Worldwide icon-chevron-right Europe icon-chevron-right United Kingdom icon-chevron-right England icon-chevron-right London icon-chevron-right Seven reasons why BTS are the K-pop group taking over the world

Seven reasons why BTS are the K-pop group taking over the world

Seven-member K-pop boyband BTS are a global phenomenon who’ve sold out The O2 even though you’ve probably never heard of them. Here’s why they’re the new 1D

By Owen Myers
Advertising

1. Their videos are dazzling works of art

If you miss the seven-figure budgets and eye-popping dance routines of the Britney and Justin era, step this way. BTS showcase their addictive Korean-language mash-up of synth pop, trap and dance in videos with old-school showstopping pizzazz. Their choreo is more intense than a Barry’s Bootcamp session – check out Bambi-like leaps across floating CGI platforms (‘DNA’), and dance-offs with ninjas in post-apocalyptic landscapes (‘Not Today’). In 2018, Western pop videos can suffer from a lack of imagination, so BTS’s splurge on creative mini movies is paying off: this August, their eye-poppingly colourful ‘Idol’ video racked up 45 million views in a single day, snatching a record previously held by Taylor Swift (it now has a gargantuan 185 million!).

2. Their fans are unbelievably dedicated

Beyoncé’s Beyhive and Lady Gaga’s Little Monsters have nothing on Army, BTS’s continent-spanning fanbase. Thanks to their support, the boys already have two US number one albums under their belts. They’ve also become the first ever K-pop group to score a UK Top 40 hit, with ‘Idol’. And last year, they beat off competition from Justin Bieber to be named Top Social Artist at the Billboard Music Awards. But even non-obsessives might be tempted by BTS’s thoughtfully curated physical releases, which often feature collectible gifts like sticker sets and photo books. But as 23-year-old superfan Nadia told us, a band doesn’t get to BTS’s position from retweets alone: ‘If the music they’re releasing wasn’t great, none of this would happen.’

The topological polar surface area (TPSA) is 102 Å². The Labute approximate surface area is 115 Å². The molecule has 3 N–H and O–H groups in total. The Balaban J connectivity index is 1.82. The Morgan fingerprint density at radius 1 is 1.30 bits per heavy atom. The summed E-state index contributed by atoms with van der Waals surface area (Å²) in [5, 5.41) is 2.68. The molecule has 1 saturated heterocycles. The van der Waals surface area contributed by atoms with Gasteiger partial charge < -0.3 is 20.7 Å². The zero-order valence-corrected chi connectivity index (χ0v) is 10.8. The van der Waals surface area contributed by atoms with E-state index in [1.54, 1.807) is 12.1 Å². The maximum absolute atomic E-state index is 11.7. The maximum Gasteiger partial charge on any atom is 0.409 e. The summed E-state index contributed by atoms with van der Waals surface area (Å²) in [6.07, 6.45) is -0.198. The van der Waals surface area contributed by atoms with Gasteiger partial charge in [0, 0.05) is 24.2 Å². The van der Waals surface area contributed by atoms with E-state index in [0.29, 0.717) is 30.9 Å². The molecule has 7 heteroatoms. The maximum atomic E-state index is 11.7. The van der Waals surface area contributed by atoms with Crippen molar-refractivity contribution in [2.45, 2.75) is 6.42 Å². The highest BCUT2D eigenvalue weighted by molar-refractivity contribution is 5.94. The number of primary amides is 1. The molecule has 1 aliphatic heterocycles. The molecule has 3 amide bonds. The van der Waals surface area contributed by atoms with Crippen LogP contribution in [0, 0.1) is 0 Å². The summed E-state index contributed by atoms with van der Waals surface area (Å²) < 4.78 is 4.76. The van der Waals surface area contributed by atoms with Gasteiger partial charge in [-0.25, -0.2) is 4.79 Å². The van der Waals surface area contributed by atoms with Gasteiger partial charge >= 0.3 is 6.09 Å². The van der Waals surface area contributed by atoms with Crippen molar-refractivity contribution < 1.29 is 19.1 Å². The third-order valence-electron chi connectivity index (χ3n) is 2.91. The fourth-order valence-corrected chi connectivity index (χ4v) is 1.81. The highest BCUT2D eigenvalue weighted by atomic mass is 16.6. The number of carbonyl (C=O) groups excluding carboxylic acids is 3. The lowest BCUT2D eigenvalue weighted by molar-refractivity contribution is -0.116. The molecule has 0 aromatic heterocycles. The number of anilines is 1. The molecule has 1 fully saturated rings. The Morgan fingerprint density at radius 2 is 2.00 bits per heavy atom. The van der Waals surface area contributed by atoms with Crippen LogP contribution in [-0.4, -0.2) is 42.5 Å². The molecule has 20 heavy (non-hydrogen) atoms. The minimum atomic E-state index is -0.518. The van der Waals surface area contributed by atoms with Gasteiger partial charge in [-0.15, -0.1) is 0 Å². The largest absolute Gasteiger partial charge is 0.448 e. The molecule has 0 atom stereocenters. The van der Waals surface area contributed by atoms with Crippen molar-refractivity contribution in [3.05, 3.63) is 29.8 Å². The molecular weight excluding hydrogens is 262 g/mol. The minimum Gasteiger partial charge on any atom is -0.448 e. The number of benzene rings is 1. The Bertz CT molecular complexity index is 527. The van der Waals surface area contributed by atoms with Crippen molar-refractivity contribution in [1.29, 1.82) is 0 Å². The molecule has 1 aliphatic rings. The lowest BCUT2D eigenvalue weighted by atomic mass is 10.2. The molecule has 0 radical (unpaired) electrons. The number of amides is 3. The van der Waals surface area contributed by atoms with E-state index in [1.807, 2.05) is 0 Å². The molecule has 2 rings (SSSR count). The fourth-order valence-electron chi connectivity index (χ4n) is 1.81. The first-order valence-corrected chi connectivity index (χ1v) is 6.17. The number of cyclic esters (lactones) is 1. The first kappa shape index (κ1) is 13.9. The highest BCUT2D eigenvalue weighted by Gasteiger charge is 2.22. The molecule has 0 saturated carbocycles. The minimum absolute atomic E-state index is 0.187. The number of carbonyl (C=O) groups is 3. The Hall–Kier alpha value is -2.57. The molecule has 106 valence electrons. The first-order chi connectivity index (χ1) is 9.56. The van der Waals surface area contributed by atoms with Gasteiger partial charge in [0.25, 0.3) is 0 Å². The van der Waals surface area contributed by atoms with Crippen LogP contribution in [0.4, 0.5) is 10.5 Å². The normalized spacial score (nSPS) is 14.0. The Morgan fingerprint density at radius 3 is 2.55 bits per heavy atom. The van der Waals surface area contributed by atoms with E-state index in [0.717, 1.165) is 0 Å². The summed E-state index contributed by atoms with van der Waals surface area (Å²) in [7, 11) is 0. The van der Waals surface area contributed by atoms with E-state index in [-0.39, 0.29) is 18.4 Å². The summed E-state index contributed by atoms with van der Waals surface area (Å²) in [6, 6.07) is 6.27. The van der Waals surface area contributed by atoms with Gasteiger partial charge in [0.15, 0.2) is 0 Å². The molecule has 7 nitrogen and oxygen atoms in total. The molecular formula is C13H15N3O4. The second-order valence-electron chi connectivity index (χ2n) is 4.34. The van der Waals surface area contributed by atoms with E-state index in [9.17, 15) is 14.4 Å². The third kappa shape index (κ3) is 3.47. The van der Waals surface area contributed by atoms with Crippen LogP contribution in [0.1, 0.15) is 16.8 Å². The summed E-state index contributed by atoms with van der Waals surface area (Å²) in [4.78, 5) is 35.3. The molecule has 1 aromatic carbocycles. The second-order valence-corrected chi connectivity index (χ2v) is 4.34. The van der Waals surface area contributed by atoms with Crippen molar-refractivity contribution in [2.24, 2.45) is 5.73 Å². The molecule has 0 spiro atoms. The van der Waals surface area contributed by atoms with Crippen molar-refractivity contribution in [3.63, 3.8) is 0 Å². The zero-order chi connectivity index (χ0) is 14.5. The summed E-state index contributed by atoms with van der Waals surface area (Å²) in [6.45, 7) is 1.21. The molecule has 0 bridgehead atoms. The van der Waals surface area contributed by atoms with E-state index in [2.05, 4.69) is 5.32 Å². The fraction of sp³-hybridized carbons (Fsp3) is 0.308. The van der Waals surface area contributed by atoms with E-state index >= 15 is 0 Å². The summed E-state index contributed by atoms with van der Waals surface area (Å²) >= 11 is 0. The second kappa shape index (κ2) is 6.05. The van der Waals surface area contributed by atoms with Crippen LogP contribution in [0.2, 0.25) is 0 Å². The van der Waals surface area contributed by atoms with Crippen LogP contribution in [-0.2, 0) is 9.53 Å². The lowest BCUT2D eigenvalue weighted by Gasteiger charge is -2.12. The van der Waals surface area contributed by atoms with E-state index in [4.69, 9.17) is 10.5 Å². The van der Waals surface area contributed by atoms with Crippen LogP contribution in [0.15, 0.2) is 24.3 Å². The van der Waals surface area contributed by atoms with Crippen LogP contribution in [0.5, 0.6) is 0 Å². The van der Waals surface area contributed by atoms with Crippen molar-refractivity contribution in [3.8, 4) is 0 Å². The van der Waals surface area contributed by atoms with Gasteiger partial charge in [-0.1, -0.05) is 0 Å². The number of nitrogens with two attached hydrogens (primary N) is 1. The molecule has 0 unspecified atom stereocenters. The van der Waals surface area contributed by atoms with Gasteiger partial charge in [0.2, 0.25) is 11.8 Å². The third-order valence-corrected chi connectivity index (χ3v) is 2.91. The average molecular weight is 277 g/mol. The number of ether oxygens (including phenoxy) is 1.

3. They also have one of pop’s most inclusive fan communities

Come for BTS’s music, stay for the friends you make along the way. Army is among the most racially diverse and LGBT+-inclusive fanbases around, according to Blackburn-based Nadia, who’s excited to see her heroes at the O2. ‘People are of all ages and of all backgrounds,’ she says. ‘Nobody is ever made to feel excluded.’

4. They stand for something bigger

Last year, BTS partnered with Unicef on an anti-violence campaign called ‘Love Myself’, and part of the proceeds from their current album campaign are going to the cause. Last month, they followed in the footsteps of Angelina Jolie and Shakira by delivering a United Nations address. ‘Many mainstream celebs shy away from social issues,’ says Sammy of K-pop-obsessed YouTube duo Niki and Sammy. ‘It’s so refreshing to see BTS, who have such an incredible platform, engaging with these topics.’

5. BTS embrace Western influences without compromising their style

‘What’s good, Korea?’ purrs Nicki Minaj at the start of her guest verse on BTS’s ‘Idol’. Western pop’s heavy hitters are now eyeing a slice of the boys’ fanbase – they’ve also collaborated with dance duo The Chainsmokers, rapper Desiigner and emo band Fall Out Boy.  Now, other pop A-listers are definitely taking note of K-pop’s snowballing appeal: Dua Lipa is about to drop a collab with sassy K-pop girlband Blackpink.

6. The boys address topics that can be taboo in mainstream pop

In BTS’s songs – most of which they co-write – the septet, all aged between 22 and 25, give thoughtful lyrical takes on online trolls, mental health and Korea’s class inequalities. That frankness gives BTS an edge over most Western boybands, who’ve usually stayed on the fence politically. It also separates their music from more mindless radio fare. ‘Typically people around me listen to Western music about money, drugs, sex, or cheesy love songs,’ says 17-year-old Londoner Josefa, who’s also seeing  BTS at the O2. ‘BTS aren’t afraid to change it up.’

7. They epitomise pop’s global future

Why limit yourself to English-language listening? A bop is a bop. Whether it’s Cardi B teaming up with Spanish-language rappers J Balvin and Bad Bunny on the smash ‘I Like It’, or Christine And The Queens’ Francophone twist on synth pop, music fans – and radio programmers – are turning their ears to songs not in the English language. BTS have always incorporated snippets of English into their turbo-charged hooks, but say they won’t stop singing in Korean any time soon. ‘If you approach K-pop with an open mind,’ says Niki, of YouTube duo Niki and Sammy, ‘I can guarantee you’ll discover a whole new genre of music you’ll enjoy.’ 

BTS play the O2 Arena on Oct 9-10.

Find more great gigs at timeout.com/music

Recommended More from Christmas

    More from Christmas

      You may also like

        Advertising